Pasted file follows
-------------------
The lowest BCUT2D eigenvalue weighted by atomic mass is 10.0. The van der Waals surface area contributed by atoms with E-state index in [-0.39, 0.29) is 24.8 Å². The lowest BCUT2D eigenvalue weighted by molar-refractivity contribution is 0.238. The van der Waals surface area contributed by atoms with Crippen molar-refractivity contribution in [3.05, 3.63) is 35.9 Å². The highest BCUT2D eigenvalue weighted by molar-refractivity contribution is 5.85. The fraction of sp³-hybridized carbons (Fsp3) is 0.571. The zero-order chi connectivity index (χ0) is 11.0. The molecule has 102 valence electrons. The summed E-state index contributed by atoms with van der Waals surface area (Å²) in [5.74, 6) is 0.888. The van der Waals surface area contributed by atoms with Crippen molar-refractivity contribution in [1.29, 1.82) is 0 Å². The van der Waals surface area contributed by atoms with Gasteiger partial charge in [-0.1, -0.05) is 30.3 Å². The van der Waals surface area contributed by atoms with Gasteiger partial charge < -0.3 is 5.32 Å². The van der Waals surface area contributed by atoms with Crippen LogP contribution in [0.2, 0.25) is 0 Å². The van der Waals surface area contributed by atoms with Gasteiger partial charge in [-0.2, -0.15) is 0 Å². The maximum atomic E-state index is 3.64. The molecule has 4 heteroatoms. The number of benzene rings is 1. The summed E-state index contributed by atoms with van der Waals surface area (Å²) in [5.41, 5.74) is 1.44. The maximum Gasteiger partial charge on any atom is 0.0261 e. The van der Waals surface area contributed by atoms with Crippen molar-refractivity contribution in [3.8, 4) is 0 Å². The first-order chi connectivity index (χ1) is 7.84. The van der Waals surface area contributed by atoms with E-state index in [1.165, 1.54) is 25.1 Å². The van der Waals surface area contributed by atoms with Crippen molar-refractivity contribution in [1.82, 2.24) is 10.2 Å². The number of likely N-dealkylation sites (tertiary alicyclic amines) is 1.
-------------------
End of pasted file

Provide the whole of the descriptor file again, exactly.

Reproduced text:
The lowest BCUT2D eigenvalue weighted by atomic mass is 10.0. The van der Waals surface area contributed by atoms with E-state index in [-0.39, 0.29) is 24.8 Å². The lowest BCUT2D eigenvalue weighted by molar-refractivity contribution is 0.238. The van der Waals surface area contributed by atoms with Crippen molar-refractivity contribution in [3.05, 3.63) is 35.9 Å². The highest BCUT2D eigenvalue weighted by molar-refractivity contribution is 5.85. The fraction of sp³-hybridized carbons (Fsp3) is 0.571. The zero-order chi connectivity index (χ0) is 11.0. The molecule has 102 valence electrons. The summed E-state index contributed by atoms with van der Waals surface area (Å²) in [5.74, 6) is 0.888. The van der Waals surface area contributed by atoms with Crippen molar-refractivity contribution in [1.29, 1.82) is 0 Å². The van der Waals surface area contributed by atoms with Gasteiger partial charge in [-0.1, -0.05) is 30.3 Å². The van der Waals surface area contributed by atoms with Gasteiger partial charge < -0.3 is 5.32 Å². The van der Waals surface area contributed by atoms with Crippen LogP contribution in [0.2, 0.25) is 0 Å². The van der Waals surface area contributed by atoms with Gasteiger partial charge in [-0.2, -0.15) is 0 Å². The maximum atomic E-state index is 3.64. The molecule has 4 heteroatoms. The number of benzene rings is 1. The summed E-state index contributed by atoms with van der Waals surface area (Å²) in [5.41, 5.74) is 1.44. The maximum Gasteiger partial charge on any atom is 0.0261 e. The van der Waals surface area contributed by atoms with Crippen molar-refractivity contribution in [3.8, 4) is 0 Å². The first-order chi connectivity index (χ1) is 7.84. The van der Waals surface area contributed by atoms with E-state index in [1.165, 1.54) is 25.1 Å². The van der Waals surface area contributed by atoms with Crippen molar-refractivity contribution in [1.82, 2.24) is 10.2 Å². The number of likely N-dealkylation sites (tertiary alicyclic amines) is 1.